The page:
Blog Title Photo

Blog Title Photo

Saturday, June 22, 2013

Snowfall and Oysters

Things held together by 'roundness'.
Characters met in dreams, stand,
toy soldiers, alert, but cold to the touch.

My access to the room, where fragile things,
from memory are laid one upon the other,
in danger of being broken.


Lacking the words! Down the corridor for an orange. Pad, pad, pad on the black nylon floor. Moments of darkness as I turn on and off the lights.  An orange vanishes.


Late night is a time for poets. Peace after a long day under attack, the daytime throb to think and survive, to premeditate, to earn, is finished. Night comes, and brings peace. Solace, for full or empty stomachs, for breathing, for bleeding, for the wounded who wait. Night comes, bringing peace for poets.


Here waits the cool olive solace of my typewriter. Olivetti green, my hospital walls.

Jeff and the others cross the lawn, carrying guns. I see them, and want to run the film back, but I cannot. It is a dream, broken by the sound of a glazier's knife on glass, or a mason's trowel upon bricks and cement, or a teacher's chalk on the blackboard, or the painter's scraper abrading cracked and peeled paint from the clapboards.

Knives on whetted stone.

Time to sleep again.


I leave the apartment with my bag, umbrella, and my portable typewriter and walk outside.

Snow is falling, heavy wet flakes. The concierge's cat plays against the window trying to grab the pieces of snow as they float past. Mr. Rabelais, the concierge, is inside watching too. We laugh, through we can only see, not hear each other.

The snow falls fast. It accumulates on the outside of my clothing, the brims of hats, and on the grass in the park along Avenue Foch. The streets are still wet, the pavements melt the flakes as soon as they touch.

I take the metro, then get out, and cross Place de la Concorde. It is thicker now, and I'm leaving footprints. Gradually the snow is turning the world into shades of white and grey. I look into the Tuileries. All the gravel surfaces there are white.

I enjoy for a moment, the unsteady, slippery pavement.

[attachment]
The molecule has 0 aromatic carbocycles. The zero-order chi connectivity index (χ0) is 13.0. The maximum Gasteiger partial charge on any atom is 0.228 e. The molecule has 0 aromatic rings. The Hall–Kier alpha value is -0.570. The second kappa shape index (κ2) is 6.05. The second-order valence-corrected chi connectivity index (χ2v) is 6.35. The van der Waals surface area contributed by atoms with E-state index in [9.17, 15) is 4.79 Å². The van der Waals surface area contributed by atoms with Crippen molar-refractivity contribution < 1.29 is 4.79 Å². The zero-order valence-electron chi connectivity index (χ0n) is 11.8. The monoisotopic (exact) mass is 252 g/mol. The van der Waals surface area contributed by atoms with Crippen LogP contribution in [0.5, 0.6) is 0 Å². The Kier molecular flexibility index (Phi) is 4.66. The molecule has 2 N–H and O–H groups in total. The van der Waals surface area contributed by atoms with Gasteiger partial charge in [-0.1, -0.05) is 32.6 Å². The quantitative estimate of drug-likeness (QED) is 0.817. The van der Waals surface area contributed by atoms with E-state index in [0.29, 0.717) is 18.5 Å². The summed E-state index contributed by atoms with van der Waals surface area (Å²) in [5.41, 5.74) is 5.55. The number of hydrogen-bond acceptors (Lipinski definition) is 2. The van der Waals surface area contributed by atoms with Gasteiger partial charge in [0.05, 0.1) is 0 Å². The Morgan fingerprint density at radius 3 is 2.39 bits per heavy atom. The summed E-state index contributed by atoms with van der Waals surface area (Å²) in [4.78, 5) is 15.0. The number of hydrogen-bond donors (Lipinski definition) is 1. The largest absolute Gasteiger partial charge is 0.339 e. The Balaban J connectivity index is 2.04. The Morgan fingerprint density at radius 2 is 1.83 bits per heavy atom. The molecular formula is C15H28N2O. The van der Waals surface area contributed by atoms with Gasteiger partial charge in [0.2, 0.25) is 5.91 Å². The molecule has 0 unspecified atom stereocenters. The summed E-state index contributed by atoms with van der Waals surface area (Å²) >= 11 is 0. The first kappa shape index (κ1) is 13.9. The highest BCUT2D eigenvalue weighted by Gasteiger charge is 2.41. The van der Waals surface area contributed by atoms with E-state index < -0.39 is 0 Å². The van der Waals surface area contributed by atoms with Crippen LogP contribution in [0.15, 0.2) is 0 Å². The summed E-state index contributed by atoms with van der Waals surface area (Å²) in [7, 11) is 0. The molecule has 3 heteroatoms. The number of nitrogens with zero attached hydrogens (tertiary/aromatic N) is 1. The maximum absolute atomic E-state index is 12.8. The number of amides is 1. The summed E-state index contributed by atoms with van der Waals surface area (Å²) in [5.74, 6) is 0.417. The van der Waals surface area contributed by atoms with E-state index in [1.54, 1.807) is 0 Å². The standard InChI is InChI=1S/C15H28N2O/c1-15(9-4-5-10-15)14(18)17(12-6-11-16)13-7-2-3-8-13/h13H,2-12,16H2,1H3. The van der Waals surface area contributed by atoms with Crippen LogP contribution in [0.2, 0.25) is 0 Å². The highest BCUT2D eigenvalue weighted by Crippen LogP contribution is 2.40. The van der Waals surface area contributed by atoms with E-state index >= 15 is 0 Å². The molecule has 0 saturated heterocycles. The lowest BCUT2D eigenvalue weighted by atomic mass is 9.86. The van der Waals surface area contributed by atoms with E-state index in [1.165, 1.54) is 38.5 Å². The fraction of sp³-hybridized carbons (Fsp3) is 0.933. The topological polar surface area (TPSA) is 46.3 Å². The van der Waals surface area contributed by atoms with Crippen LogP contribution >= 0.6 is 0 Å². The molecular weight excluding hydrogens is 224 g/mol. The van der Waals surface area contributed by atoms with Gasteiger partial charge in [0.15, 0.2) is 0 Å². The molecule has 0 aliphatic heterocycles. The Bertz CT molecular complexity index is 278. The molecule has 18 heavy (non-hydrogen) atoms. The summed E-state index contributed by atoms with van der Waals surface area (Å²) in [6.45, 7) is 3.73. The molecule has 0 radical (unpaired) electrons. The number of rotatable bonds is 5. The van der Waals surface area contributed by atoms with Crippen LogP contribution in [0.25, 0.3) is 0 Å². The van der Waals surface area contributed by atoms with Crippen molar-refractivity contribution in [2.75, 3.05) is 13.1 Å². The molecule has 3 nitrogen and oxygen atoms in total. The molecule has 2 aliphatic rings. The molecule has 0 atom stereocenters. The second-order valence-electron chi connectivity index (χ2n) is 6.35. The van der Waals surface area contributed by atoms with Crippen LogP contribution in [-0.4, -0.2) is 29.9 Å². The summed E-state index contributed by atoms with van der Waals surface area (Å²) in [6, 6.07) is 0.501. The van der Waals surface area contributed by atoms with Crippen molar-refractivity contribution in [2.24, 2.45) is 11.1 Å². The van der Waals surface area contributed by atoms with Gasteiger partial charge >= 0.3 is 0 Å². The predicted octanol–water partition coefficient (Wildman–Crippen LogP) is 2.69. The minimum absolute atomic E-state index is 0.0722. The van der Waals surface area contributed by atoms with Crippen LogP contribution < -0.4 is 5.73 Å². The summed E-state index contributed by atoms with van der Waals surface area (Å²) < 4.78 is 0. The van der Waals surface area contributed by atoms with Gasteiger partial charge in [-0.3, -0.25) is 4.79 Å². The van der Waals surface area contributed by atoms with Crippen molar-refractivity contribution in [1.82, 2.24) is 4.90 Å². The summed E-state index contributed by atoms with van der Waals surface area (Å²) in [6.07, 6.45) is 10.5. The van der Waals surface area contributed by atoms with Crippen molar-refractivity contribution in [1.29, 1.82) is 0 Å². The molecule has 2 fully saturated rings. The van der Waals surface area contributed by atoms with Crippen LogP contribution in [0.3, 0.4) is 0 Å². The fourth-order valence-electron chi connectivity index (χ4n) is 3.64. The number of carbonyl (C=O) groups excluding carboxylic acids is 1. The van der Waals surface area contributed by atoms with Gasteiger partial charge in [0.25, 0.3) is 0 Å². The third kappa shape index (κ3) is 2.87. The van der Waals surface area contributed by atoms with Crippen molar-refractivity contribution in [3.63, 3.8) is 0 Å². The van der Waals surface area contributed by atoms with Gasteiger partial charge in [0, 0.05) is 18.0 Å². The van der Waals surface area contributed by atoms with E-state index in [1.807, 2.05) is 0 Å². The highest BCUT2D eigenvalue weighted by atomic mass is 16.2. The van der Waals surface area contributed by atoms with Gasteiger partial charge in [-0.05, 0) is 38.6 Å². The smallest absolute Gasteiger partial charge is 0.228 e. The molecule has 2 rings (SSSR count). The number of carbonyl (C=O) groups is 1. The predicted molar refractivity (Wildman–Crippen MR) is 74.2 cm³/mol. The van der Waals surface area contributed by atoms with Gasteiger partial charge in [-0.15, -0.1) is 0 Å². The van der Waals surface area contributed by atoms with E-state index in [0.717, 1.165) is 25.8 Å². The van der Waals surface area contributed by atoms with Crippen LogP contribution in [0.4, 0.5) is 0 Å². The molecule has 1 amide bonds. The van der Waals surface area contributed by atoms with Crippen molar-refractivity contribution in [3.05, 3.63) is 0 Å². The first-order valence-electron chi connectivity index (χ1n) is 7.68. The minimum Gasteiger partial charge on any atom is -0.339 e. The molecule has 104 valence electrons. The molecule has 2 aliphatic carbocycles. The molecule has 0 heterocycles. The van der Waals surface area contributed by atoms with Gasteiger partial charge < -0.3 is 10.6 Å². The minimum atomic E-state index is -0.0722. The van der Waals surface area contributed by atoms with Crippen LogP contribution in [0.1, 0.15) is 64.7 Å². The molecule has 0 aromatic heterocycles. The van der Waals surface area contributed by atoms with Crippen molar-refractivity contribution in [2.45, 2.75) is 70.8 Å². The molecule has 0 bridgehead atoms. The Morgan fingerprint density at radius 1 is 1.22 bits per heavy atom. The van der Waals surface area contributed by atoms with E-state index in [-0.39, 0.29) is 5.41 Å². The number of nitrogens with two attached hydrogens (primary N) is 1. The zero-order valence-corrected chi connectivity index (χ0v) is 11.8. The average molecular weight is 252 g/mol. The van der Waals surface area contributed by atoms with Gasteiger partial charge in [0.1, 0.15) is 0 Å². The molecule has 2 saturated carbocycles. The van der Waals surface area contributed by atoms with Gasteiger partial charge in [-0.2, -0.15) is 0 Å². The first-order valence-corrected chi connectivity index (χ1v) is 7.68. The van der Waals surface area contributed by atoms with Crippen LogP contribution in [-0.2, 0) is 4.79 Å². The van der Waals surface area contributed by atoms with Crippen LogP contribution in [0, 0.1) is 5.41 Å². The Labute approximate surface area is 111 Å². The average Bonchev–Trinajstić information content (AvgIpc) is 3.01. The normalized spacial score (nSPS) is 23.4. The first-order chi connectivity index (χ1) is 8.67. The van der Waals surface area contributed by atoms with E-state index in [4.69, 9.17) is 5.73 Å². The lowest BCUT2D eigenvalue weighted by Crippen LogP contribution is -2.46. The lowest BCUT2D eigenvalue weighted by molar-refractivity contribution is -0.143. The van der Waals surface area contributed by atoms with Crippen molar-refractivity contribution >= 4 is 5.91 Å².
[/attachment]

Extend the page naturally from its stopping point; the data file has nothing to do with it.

I stayed, long enough to watch autumn prepare the trees for winter.

After the first frost, the maples, the beech and oaks made a display, a final dance. The reds trembled, the yellows and scarlets shimmered. Then they fell, threw themselves to the earth, and the branches they left were gray and black and brittle. The sap ran out of them, to the roots in the ground.

This somehow brought to my mind a woman I thought I knew, or wanted to know. When the icy frost dealt the leaves a fatal blow, her wound poured out the colors of her life. At night the sound of them dropping lightly on each other was her faint voice, whispering. In the damp leaves that emerge beneath the snow in the spring, I saw fragments of her face. In the green buds that are held dormant all winter I saw her smiling.


Ideas are bubbles, that will eventually find their way
out of any sunken ship.
The force of thought is weak,
but the force of will too strong to find its way.
Ours is a patient receptive mind,
that is spoiled by what it knows, but saved
by what it feels.


The moon is ringed by an icy halo, frosted lines of yellow etched in the sky.

The boulangerie and patisseries put their moist smells of Christmas banking out into the street.

I admit sweethearts to my rooms, to the warm halls of memory and experience, where echoes and laughter brighten this chapter of my life. A petite blond girl, I divide her little fruit, with my tongue.

It's a quiet morning in the rear courtyard of Avenue Foche. A refrigerator is humming somewhere.

I ate Christmas dinner in the kitchen with Marie Rose, Madeleine and Jeannette. Their faces are exaggerated, comic in their simple routines, replays of Molière.

Roast chicken, baked apples with jam, boudin blanc, boudin noir, creme de marrons, and huitres. I ate the oysters hoping I'm not allergic to the shellfish on this side of the Atlantic.

In the middle of the night I awoke, and vomited for ten minutes into a white plastic bag. My stomach processed everything except for one tiny part of each oyster. I count them. Some footy mantled part. Exactly eight. What a clever organ, the stomach. I gargled, flushed the poison down the sink, and feeling much relieved, fell fast asleep.


Sickness, feeling the nearness of death -
A comforting thought to me now, shivering.
How to replace the vacuum left inside me.
Her going may break my will.
Did I know how deeply I was falling in love with her?


I navigate in the dark with my cat's sense of the walls.
I know the doors that are open, I know the doors that are closed. I know where their handles are.
What is to explain this?
And all the many senses we have within us?

I'm losing my days,
to silly problems that could have been foreseen.
I could have steered away,
But now I must bear the consequences.

I wish I had used my cat's sense in time.


I found a place for a month. It is quiet, it has a table and light.
But it is a boat, and it jerks all day at its moorings.
How can I write when I am ill?


I am living in the womb of a city
On the twisted confluences of a river
Filled with bottles, cans, choked with mud
It flows anyway.
I float on it.

Everything around makes this city famous
Everything and nothing
I have to walk far to find the life I love
The country is far, trees are far, birds are far.
I am surrounded by works of man.
But I live on a river
That is not the work of man.
Through the center of the city it flows,


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